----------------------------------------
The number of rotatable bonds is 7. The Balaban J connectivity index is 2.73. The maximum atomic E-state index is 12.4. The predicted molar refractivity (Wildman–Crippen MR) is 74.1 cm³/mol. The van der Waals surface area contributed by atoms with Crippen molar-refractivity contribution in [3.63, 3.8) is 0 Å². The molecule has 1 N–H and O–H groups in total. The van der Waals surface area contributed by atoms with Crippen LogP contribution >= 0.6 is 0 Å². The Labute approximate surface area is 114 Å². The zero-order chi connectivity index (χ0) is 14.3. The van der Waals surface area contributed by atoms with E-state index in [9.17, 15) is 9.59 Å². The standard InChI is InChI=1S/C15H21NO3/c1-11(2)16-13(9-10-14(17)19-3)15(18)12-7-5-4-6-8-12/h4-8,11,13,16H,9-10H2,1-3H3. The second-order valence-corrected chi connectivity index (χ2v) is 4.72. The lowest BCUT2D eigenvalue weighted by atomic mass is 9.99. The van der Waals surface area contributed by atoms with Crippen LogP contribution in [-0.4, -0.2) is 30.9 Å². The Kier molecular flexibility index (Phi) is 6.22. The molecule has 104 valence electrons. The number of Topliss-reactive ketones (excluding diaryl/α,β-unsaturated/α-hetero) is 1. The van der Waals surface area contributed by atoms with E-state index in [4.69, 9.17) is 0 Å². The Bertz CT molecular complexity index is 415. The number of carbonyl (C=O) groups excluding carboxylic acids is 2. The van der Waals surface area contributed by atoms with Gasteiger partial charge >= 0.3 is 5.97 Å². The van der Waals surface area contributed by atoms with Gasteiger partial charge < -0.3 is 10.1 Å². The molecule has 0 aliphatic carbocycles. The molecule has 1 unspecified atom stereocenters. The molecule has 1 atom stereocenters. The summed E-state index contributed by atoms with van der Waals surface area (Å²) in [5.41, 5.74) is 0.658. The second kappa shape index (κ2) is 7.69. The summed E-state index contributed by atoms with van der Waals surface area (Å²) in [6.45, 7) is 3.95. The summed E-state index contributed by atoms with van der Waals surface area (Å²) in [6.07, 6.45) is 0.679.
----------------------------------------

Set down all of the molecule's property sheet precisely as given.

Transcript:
The number of rotatable bonds is 7. The Balaban J connectivity index is 2.73. The maximum atomic E-state index is 12.4. The predicted molar refractivity (Wildman–Crippen MR) is 74.1 cm³/mol. The van der Waals surface area contributed by atoms with Crippen molar-refractivity contribution in [3.63, 3.8) is 0 Å². The molecule has 1 N–H and O–H groups in total. The van der Waals surface area contributed by atoms with Crippen LogP contribution >= 0.6 is 0 Å². The Labute approximate surface area is 114 Å². The zero-order chi connectivity index (χ0) is 14.3. The van der Waals surface area contributed by atoms with E-state index in [9.17, 15) is 9.59 Å². The standard InChI is InChI=1S/C15H21NO3/c1-11(2)16-13(9-10-14(17)19-3)15(18)12-7-5-4-6-8-12/h4-8,11,13,16H,9-10H2,1-3H3. The second-order valence-corrected chi connectivity index (χ2v) is 4.72. The lowest BCUT2D eigenvalue weighted by atomic mass is 9.99. The van der Waals surface area contributed by atoms with Crippen LogP contribution in [-0.4, -0.2) is 30.9 Å². The Kier molecular flexibility index (Phi) is 6.22. The molecule has 104 valence electrons. The number of Topliss-reactive ketones (excluding diaryl/α,β-unsaturated/α-hetero) is 1. The van der Waals surface area contributed by atoms with E-state index in [4.69, 9.17) is 0 Å². The Bertz CT molecular complexity index is 415. The number of carbonyl (C=O) groups excluding carboxylic acids is 2. The van der Waals surface area contributed by atoms with Gasteiger partial charge >= 0.3 is 5.97 Å². The van der Waals surface area contributed by atoms with Gasteiger partial charge < -0.3 is 10.1 Å². The molecule has 0 aliphatic carbocycles. The molecule has 1 unspecified atom stereocenters. The molecule has 1 atom stereocenters. The summed E-state index contributed by atoms with van der Waals surface area (Å²) in [5.41, 5.74) is 0.658. The second kappa shape index (κ2) is 7.69. The summed E-state index contributed by atoms with van der Waals surface area (Å²) in [6.45, 7) is 3.95. The summed E-state index contributed by atoms with van der Waals surface area (Å²) in [6.07, 6.45) is 0.679.